Venezuela Expels US Envoys in Response to Sanctions

May 23, 2018 Updated: May 23, 2018    

CARACAS—President Nicolas Maduro on Tuesday ordered the expulsion of two top U.S. diplomats in Caracas in retaliation for a new round of sanctions over Venezuela’s widely-condemned election, accusing them of a ‘conspiracy’ that was denied by the State Department.

The United States, European Union and most major Latin American nations have all said Sunday’s vote did not meet democratic standards.

Maduro, the 55-year-old successor to Hugo Chavez, won re-election easily, but critics said the vote was riddled with irregularities, from the barring of two popular opposition rivals to the offering of a government “prize” to voters.

President Donald Trump responded on Monday with an executive order limiting Venezuela’s ability to sell state assets.

Accusing U.S. charge d’affaires Todd Robinson of being involved in “a military conspiracy,” Maduro ordered him and another senior diplomat, Brian Naranjo, to leave within 48 hours.

 

The U.S. State Department rejected Maduro’s “false allegations” against the two diplomats, spokeswoman Heather Nauert said at a news briefing in Washington.

Robinson gave a brief speech at a public appearance on Tuesday afternoon in Venezuela’s western city of Merida.

“We energetically reject the accusations against me and against Brian Naranjo,” said Robinson, in comments streamed live on Facebook by local media.

“This was my first visit to Merida, but it will not be my last,” added Robinson, who assumed the charge d’affaires role in December.

A Venezuelan indigenous refugee child cries at the Pintolandia shelter in the city of Boa Vista, northern Brazil, on Feb. 24. Venezuela’s infant mortality rose 30 percent and maternal mortality rate skyrocketed by 65 percent last year, according to UNHCR. (MAURO PIMENTEL/AFP/Getty Images)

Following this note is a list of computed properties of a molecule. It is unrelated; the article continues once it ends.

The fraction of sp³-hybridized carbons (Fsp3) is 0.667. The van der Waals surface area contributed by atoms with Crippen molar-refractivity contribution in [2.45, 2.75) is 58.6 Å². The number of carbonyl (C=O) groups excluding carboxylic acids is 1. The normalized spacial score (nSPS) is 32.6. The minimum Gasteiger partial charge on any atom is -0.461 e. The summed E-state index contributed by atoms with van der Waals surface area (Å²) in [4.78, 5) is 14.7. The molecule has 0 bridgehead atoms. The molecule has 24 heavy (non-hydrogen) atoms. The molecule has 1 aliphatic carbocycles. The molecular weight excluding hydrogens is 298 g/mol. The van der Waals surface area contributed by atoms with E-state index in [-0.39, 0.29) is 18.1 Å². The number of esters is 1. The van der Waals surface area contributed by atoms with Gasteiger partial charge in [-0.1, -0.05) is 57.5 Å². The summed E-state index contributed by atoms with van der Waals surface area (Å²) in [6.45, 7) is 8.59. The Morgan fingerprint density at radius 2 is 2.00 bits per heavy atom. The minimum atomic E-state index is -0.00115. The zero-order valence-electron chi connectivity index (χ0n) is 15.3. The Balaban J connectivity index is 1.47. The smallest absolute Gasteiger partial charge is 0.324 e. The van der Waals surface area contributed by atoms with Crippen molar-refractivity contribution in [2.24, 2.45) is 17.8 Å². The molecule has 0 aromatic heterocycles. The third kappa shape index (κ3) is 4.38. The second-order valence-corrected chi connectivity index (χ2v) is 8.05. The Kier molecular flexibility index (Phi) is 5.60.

In an interview on Tuesday, Venezuela’s Trade Minister Jose Vielma said the latest round of sanctions would have a “more serious” impact on the country’s financial system.

Previous sanctions were limited to assets linked to individual Maduro administration members.

The executive order prohibits U.S. citizens from being involved in sales of Venezuela’s pending invoices related to oil and other assets, though Vielma said shipments of fuel and crude to the United States would continue.

It appears to target in part Citgo , a U.S.-based oil refiner owned by Venezuela state oil company PDVSA . More obstacles to PDVSA’s ability to sell oil abroad could restrict already-dwindling foreign exchange earnings, worsening the economic crisis and pressuring Maduro.

“This attack against Venezuela, which seeks to completely strangle the country, is unheard of,” Vielma said, adding that Venezuela would continue to collect on its accounts receivable.

Low Turnout

Among widespread international condemnation of the vote, the European Union said in a statement on Tuesday the elections did not comply with “minimum international standards for a credible process” and repeated it would consider the “adoption of appropriate measures.”

Venezuelan President Nicolas Maduro gestures after the National Electoral Council (CNE) announced the results of the voting on election day in Venezuela, on May 20, 2018. (JUAN BARRETO/AFP/Getty Images)

The mainstream opposition coalition boycotted Sunday’s vote, calling it a sham aimed at legitimising Maduro’s rule.

Maduro, whose second term will begin next January, won 68 percent of the vote. Former state governor Henri Falcon, who broke with the boycott to challenge Maduro, said he received reports of hundreds of irregularities. Turnout was less than 50 percent, compared to 80 percent in 2013.

Electoral council chief Tibisay Lucena, who is on individual U.S. and European Union sanctions lists, certified Maduro’s victory in a presentation on Tuesday.

The Trump administration has also tried to convince China and Russia to stop issuing new credit to Venezuela, U.S. officials told reporters on Monday. The two countries have provided billions of dollars in funding for Venezuela in recent years.

In a statement on Tuesday, Venezuela’s foreign ministry said the sanctions violated international law and blamed the U.S. “blockade” of the country for “blocking the population’s access to basic goods.”

Most mainstream economists say the country’s strict currency controls, heavy state intervention and money-printing are responsible for a crisis that has caused widespread shortages of food and medicine and led to mass emigration.